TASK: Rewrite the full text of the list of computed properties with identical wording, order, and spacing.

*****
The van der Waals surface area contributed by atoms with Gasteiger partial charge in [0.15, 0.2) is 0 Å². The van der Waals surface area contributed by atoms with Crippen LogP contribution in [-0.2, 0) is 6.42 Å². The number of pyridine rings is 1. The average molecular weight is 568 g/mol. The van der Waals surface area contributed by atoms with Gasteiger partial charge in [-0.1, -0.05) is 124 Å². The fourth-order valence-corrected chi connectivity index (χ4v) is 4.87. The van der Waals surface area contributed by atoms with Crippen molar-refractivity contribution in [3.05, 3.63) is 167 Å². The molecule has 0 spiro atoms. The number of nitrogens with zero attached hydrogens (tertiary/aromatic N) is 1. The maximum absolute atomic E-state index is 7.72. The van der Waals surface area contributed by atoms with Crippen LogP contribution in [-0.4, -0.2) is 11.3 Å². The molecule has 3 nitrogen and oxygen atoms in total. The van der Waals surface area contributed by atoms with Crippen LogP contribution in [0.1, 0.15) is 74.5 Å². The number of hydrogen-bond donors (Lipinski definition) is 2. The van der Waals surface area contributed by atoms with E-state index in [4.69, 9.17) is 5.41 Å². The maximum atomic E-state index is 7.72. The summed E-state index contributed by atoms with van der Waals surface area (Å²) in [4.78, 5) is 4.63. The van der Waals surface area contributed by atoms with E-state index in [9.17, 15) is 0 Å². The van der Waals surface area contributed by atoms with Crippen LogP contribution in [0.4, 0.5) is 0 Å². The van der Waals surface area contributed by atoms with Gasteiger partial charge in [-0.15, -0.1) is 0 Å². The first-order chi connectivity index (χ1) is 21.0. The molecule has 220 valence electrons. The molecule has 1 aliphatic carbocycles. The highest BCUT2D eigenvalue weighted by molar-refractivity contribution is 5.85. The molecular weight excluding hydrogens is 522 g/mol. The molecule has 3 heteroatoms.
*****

The van der Waals surface area contributed by atoms with Gasteiger partial charge in [0.15, 0.2) is 0 Å². The van der Waals surface area contributed by atoms with Crippen LogP contribution in [-0.2, 0) is 6.42 Å². The number of pyridine rings is 1. The average molecular weight is 568 g/mol. The van der Waals surface area contributed by atoms with Gasteiger partial charge in [-0.1, -0.05) is 124 Å². The fourth-order valence-corrected chi connectivity index (χ4v) is 4.87. The van der Waals surface area contributed by atoms with Crippen molar-refractivity contribution in [3.05, 3.63) is 167 Å². The molecule has 0 spiro atoms. The number of nitrogens with zero attached hydrogens (tertiary/aromatic N) is 1. The maximum absolute atomic E-state index is 7.72. The van der Waals surface area contributed by atoms with Crippen LogP contribution in [-0.4, -0.2) is 11.3 Å². The molecule has 3 nitrogen and oxygen atoms in total. The van der Waals surface area contributed by atoms with Crippen LogP contribution in [0.1, 0.15) is 74.5 Å². The number of hydrogen-bond donors (Lipinski definition) is 2. The van der Waals surface area contributed by atoms with E-state index in [4.69, 9.17) is 5.41 Å². The maximum atomic E-state index is 7.72. The summed E-state index contributed by atoms with van der Waals surface area (Å²) in [4.78, 5) is 4.63. The van der Waals surface area contributed by atoms with E-state index in [9.17, 15) is 0 Å². The van der Waals surface area contributed by atoms with Crippen LogP contribution in [0.4, 0.5) is 0 Å². The van der Waals surface area contributed by atoms with Gasteiger partial charge in [-0.15, -0.1) is 0 Å². The first-order chi connectivity index (χ1) is 21.0. The molecule has 220 valence electrons. The molecule has 1 aliphatic carbocycles. The highest BCUT2D eigenvalue weighted by molar-refractivity contribution is 5.85. The molecular weight excluding hydrogens is 522 g/mol. The molecule has 3 heteroatoms.